In his work Late Capitalism, Mandel argues for three periods in the development of capitalism. First is market capitalism, which occurred from 1700 to 1850 and is characterized largely by the growth of industrial capital in domestic markets. Second is monopoly capitalism, which lasted until approximately 1960, and is characterized by the imperialistic development of international markets as well as the exploitation of colonial territories. Third, is late capitalism, which displays such features as the multinational corporation, globalized markets and labor, mass consumption, and the space of liquid multinational flows of capital.

In the tradition of the classical Marxists, Mandel tried to characterize the nature of the modern epoch as a whole, with reference to the main laws of motion of capitalism specified by Marx, in order to show how the same forces which boosted profitability after the world war must ultimately turn into their dialectical opposites, and cause its decline. Mandel's aim was to explain the unexpected revival of capitalism after World War II, and a long economic boom which showed the fastest economic growth ever seen in human history.

For Mandel, profitability could be influenced by numerous different factors, and was only the general indicator of the condition of the system as a whole; his critics (such as Paul Mattick) however argued that Mandel is too eclectic, and failed to give an orthodox Marxist explanation of the famous "tendency of the rate of profit to fall".

Whereas Mandel organised his explanation of the long boom mainly in terms of factors counteracting the falling rate of profit, he did not distinguish clearly between the rate and volume of profit and considered effective demand an important variable. This invited the accusation that Mandel subscribed to a theory of underconsumptionism, i.e. attributing crisis phenomena to a lack of buying power by workers. Such an approach, it was argued, is conducive to a reformist redistribution of wealth, rather than total revolution.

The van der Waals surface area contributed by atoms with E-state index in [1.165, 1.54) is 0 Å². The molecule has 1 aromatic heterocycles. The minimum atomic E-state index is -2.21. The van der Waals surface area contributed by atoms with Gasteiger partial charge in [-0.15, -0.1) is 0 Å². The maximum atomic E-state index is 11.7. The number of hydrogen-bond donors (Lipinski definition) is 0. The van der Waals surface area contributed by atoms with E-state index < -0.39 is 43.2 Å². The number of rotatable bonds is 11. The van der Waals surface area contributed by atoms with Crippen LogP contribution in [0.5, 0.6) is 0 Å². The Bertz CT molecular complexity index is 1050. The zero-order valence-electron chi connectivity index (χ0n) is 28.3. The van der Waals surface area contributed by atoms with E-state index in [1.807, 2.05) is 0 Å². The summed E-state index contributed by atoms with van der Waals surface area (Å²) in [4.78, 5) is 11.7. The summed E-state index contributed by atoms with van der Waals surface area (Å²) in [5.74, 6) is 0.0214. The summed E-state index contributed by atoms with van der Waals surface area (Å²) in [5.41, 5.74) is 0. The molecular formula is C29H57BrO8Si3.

Other critics, such as the Marxist-Leninists, preferred the concept of state monopoly capitalism, or reject any periodisation of capitalism in terms of "early" and "late" stages as unscientific.

The American literary critic and cultural theorist, Fredric Jameson, also used Mandel's third stage designation as the point of departure for his widely-cited Postmodernism, or the Cultural Logic of Late Capitalism, in which, among other issues, Jameson argues that this period involves an emergence of a Cultural Dominant or Mode of Cultural Production which differs markedly in its various manifestations (Jameson comments on developments in Literature, Film, Fine Art, Video, Social Theory, etc.) from those of its predecessor, referred to collectively and broadly as Modernism, mainly in its treatment of "subject position," temporality and narrative.

Cultural critique

Late capitalism is also an important component of Fredric Jameson's influential cultural analysis of postmodernity. A section of Jameson's analysis has been reproduced on the Marxists Internet Archive.

The theme of the end of history, recalling an idea from Hegel, was rekindled by A. Kojève in his Introduction to the Reading of Hegel. It is discussed by Francis Fukuyama in a book of the same name, and criticised by Frank Furedi [1]

A related term is late bourgeois society as contrasted with early bourgeois society in the 17th and 18th century, and classical bourgeois society in the 19th and early 20th century.

See also

References

  • Ernest Mandel. Late Capitalism (London: Humanities Press, 1975).
  • Immanuel Wallerstein. The Essential Wallerstein (New York: The New Press, 2000), World-Systems Analysis: An Introduction (Durham: Duke University Press, 2004).